A: Yes, sexual assault of all types definitely occurred. There is evidence; witnesses, survivors, even prisoner-staffed forced brothels available to SS officers and to prisoners who were “rewarded” for hard work with a visit. So we know it happened, but historians have, until recently, had a hard time discussing it. A large part of this is due to the fact that survivors rarely talked about it until recently–we’ve had to read into the silences, or the coded language survivors used when giving oral histories. While physical violence (beatings, etc) did not evoke post-war shame, being a victim of sexual violence (heterosexual or homosexual) often did, particularly since survivors were attempting to rebuild their lives and wanted to keep the memories of this type of violence from their new families. You can download a recent publication including primary source evidence of sexual violence against women during the Holocaust here (which features some research by USHMM staff).
Q: How do displaced persons camps post-1945 work into the narrative of the museum?
A: The USHMM collects artifacts, photographs, and documents from displaced persons camps, the last of which closed in western Europe in the late 1950s. When the USHMM opened in 1993, few historians were studying the DP camps, but scholars have really started to study this in recent years. In the 1990s, the USHMM staged an exhibit, “Life Reborn” that examined the rebuilding of Jewish lives in DP camps. In our main exhibit, however, the displaced persons camps appear only at the end (understandably) and not comprehensively, since the DP camps were so different. If you’re interested in a specific camp, or type of camp, there are plenty of digitized collections in the USHMM’s collections catalog.
Q: How did the Nazis deal with corruption? What if an officer was taking advantage of other Germans or being selfish?
A: There were a range of responses to corruption, many of them hypocritical. Notoriously corrupt officials could be protected by their colleagues and superiors, or quickly arrested and prosecuted if evidence of the corruption reached the Germany people or the official became disposable. Nikolaus Wachsmann, in KL: A History of the Nazi Concentration Camps discusses the corruption in concentration camps extensively. He quotes Heinrich Himmler as publicly saying, “We had the moral right, we had the duty towards our people, to kill this people [Jews] which wanted to kill us. But we do not have the right to enrich ourselves with so much as a fur, with a watch, with a Mark or with a cigarette or with anything else.” In private, of course, plunder and theft was everywhere, and beginning in 1942, Himmler rewarded SS officers with watches, clocks, and fountain pens (and other valuables) that had been stolen from camp prisoners. Conflicts within the SS often resulted in the losing party being arrested for corruption and theft–including the commandants of Dachau, Sachsenhausen, Majdanek and Plaszow. Either they were too flashy and members of the public noticed, or they did something to anger someone with power. Some SS-officers were even tried and executed for their thefts against the German people.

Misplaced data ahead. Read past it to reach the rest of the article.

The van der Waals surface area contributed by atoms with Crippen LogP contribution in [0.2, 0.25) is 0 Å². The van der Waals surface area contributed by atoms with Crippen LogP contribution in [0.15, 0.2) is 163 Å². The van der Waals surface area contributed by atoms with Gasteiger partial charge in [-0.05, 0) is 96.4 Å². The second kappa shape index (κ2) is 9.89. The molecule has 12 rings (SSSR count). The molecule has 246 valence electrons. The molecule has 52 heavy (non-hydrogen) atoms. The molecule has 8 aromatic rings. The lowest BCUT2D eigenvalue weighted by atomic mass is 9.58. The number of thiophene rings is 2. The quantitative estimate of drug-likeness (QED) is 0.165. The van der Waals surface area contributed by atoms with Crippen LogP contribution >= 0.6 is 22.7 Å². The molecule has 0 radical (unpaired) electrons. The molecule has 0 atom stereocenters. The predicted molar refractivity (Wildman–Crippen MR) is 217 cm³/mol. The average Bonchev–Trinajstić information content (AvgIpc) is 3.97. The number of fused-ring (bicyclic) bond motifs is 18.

Q: All those years of Nazi ideology, how do you re-set? How did they get this thinking out of people after the war ended?
A: The Allied-occupying forces thought a lot about it, and began a process of “denazification.” There’s a good article on “Assessing Guilt” in the Holocaust Encyclopedia which includes a section on denazification and how it worked–lots of educational programs, renaming streets and buildings, anti-Nazi propaganda films and books, outlawing Nazi propaganda, and barring many Nazi functionaries from holding public office after the war. As you can imagine, the effort took a long time, and succeeded in fits and starts, and it really took new generations of Germans not raised within the Nazi system before the country began to come to terms with its own history. (There are also some really interesting photos and articles on our site, if people want to see denazification in action. Just search the term.)
I recommend a German-language film that came out a few years ago (it’s subtitled) called “Labyrinth of Lies.” It’s not about denazification per se, but about the lead-up to the Frankfurt Auschwitz trials in 1960. The film shows German society in the late 1950s, having swept the country’s Nazi past under the rug, and a young lawyer who begins to learn about the Holocaust for the first time. It’s dramatized, but the depiction of Germany is not far off and for those of us who think about the Holocaust a lot, it’s useful to remember that there was a period of time in which Germany tried to forget, and the rest of the world was willing to let them. The society had (largely) been successfully denazified, but the Holocaust wasn’t part of national memory.